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Interprétation dans les zones de conflits et de guerre

Small Grant


Conflits - Guerre - Interprétation - Traduction


Ce texte n'existe qu'en anglais.

War and conflict know no linguistic boundaries. Language specialists often play an essential role in intelligence gathering before and during a conflict. Ending a conflict and delivering emergency and humanitarian aid across language barriers represents a major challenge, for which few of the organizations entrusted with operations in the field are linguistically well equipped. This problem is compounded by a chronic shortage of interpreters in zones of crisis and war willing to work in the line of fire or in areas of natural disaster.

Interpreters are often recruited because they “know” both the local language/dialect and English, the language of international relief operations, and not because they have been trained as translators or interpreters. It is safe to say that hardly any have undergone training in interpreting. Thus, they lack both essential professional skills to perform adequately as interpreters, as well as the necessary deontological knowledge to support crisis management and humanitarian efforts in a stressful environment.

The consequences are dire both for the people in need of a professional service and for the interpreters themselves. Staff deployed in the field are often unable to communicate properly with the local population and find it difficult to assess real needs and to deliver the services they were meant to provide in a way that is commensurate with the financial and human effort that has gone into planning such relief or crisis management operations. Often the objectives of such operations cannot be fully met because of communication break-downs. The consequences for the interpreters are no less disappointing and painful: lack of proficiency in English, misplaced loyalties, having to assume roles that “empower” them to pass judgment during interrogations or asylum interviews, for example, without requisite deontological training, inadvertently participating in human rights violations, etc.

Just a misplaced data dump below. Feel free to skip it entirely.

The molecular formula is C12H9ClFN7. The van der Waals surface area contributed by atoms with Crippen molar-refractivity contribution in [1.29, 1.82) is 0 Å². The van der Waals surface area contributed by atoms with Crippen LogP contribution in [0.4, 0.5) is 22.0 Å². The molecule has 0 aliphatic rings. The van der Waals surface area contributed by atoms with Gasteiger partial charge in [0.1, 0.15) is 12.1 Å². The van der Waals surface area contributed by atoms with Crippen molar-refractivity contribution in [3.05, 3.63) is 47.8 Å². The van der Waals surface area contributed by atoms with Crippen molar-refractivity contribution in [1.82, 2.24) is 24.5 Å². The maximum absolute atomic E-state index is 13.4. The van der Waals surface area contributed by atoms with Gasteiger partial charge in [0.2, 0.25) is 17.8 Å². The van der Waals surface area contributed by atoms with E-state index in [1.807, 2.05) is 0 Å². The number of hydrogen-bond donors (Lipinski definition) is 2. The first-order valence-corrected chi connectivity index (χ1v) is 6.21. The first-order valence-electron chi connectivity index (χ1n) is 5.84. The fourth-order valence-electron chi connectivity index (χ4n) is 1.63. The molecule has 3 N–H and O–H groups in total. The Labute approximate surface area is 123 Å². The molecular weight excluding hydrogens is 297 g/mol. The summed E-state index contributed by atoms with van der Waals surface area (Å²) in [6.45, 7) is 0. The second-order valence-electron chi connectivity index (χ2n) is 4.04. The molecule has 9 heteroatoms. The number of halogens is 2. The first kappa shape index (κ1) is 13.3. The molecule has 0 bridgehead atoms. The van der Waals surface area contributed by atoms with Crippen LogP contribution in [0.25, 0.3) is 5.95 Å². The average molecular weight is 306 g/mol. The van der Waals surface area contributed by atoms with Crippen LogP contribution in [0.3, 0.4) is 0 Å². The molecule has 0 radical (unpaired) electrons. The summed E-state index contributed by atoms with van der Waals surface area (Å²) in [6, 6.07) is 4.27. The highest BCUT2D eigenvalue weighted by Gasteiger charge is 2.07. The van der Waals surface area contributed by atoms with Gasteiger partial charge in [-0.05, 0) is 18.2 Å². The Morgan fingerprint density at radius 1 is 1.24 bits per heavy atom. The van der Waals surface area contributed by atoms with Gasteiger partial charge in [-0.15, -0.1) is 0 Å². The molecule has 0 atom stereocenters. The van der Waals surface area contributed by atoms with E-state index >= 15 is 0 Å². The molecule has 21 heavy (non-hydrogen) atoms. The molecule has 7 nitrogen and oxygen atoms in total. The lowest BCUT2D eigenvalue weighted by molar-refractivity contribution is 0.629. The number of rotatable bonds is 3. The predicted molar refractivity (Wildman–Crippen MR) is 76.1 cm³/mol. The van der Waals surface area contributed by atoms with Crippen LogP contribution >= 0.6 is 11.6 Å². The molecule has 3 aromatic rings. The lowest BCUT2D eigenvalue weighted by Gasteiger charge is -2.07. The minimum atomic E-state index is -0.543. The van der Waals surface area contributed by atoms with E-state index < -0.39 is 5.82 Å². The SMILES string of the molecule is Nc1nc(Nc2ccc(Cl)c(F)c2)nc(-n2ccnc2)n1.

Although over the past few years attempts have been made to develop hand-held translation devices that are safe to be used in the field (BabelFish, Language Weaver), experts are unanimous in their assessment of such devices saying that they cannot replace human interpreters.

This project seeks to address the issues described above and proposes to develop tools for analyzing multilingual communication needs in zones of crisis and war; design two distance learning modules and set up a distance learning environment for interpreters working in the field; deliver distance learning to interpreters in at least two zones of crisis and evaluate interpreter performance after completion of the two learning modules. An additional outcome will be a handbook focusing on management of language and cultural differences in the field.

La contribution du RUIG pour ce projet s'élève à CHF 33'963

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Equipe de recherche

Prof. Jean-Pierre Gontard , Membre principal, Institut universitaire d'études du développement (IUED) .

Mme Ruth Griffiths , Membre principal, Comité international de la Croix-Rouge (CICR) .

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